The robot arms bartender is a marketing gimmick and it will be successful until the novelty wears off. Then it can be reprogrammed to be a robot fry cook, which might be a good application for a robot, i that few interact with the fry cook, and it is a challenge to get things cooked just right.
Computer bartender machines have been built quite a few times, using various degrees of industrial type hardware, and having a library of hundreds of drinks. Some worked well and most we never heard about after the initial fanfare. The problems are inherent in food and drink handling machinery, tht it must be kept clean, and clean is hard on machines. So they are either dirty or clean and damaged by cleaning, or damaged by the very products that they produce.
Besides all of that, standard industrial robots simply move too fast.
That's a really good point, Nancy. I think sometimes these technologies are developed to prove certain things in theory and to improve upon other technologies. Like I said before, the James robot bartender the German engineers built was meant to test some aspects of human-robot interaction. But this seems to be more gimmicky, and as you suggest, perhaps not the best use of an investment.
Yes, GTOLover, that's what makes inventions like this a bit off-putting. The whole idea of a bartender is the social-interaction factor. Bartenders are often amateur psychologists! So that makes the idea of being served by one a bit less attractive. The German bartender was meant to be a bit more interactive; in fact, that robot was built to test social interaction between humans and robots.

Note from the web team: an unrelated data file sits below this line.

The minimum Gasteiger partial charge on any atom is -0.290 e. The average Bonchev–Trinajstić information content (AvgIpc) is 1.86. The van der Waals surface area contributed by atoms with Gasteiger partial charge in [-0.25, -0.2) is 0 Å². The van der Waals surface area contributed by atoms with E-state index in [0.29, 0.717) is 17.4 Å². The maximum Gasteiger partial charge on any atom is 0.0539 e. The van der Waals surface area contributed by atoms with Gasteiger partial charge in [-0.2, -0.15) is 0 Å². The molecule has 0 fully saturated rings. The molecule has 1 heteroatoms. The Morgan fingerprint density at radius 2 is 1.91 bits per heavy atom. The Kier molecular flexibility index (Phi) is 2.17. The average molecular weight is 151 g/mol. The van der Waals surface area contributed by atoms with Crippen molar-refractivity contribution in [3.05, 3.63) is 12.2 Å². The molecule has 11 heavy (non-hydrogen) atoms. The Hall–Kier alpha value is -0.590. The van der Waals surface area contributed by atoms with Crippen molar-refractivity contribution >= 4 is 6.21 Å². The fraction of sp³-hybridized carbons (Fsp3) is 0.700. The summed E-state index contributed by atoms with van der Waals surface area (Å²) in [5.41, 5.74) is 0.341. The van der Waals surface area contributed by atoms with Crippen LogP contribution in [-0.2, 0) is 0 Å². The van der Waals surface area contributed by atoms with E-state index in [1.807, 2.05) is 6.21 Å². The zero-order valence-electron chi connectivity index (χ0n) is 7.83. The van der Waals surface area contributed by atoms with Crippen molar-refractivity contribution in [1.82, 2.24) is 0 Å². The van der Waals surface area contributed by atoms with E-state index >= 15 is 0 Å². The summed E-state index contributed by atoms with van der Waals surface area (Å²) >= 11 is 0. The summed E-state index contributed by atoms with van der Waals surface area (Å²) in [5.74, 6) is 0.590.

I sadly agree with Nancy, rather than utilizing the resources and funds on more important areas for the benefit of people. They are spending these funds on unnecessary wants.
And somethings are meant to be like they are. Just as we own trimers and all sorts of hair cutting equipment, we still feel the need to go to a barbor. Similarly, bartenders are meant to stay where they are. Its just the order of natural things.
For industrial control applications, or even a simple assembly line, that machine can go almost 24/7 without a break. But what happens when the task is a little more complex? That’s where the “smart” machine would come in. The smart machine is one that has some simple (or complex in some cases) processing capability to be able to adapt to changing conditions. Such machines are suited for a host of applications, including automotive, aerospace, defense, medical, computers and electronics, telecommunications, consumer goods, and so on. This discussion will examine what’s possible with smart machines, and what tradeoffs need to be made to implement such a solution.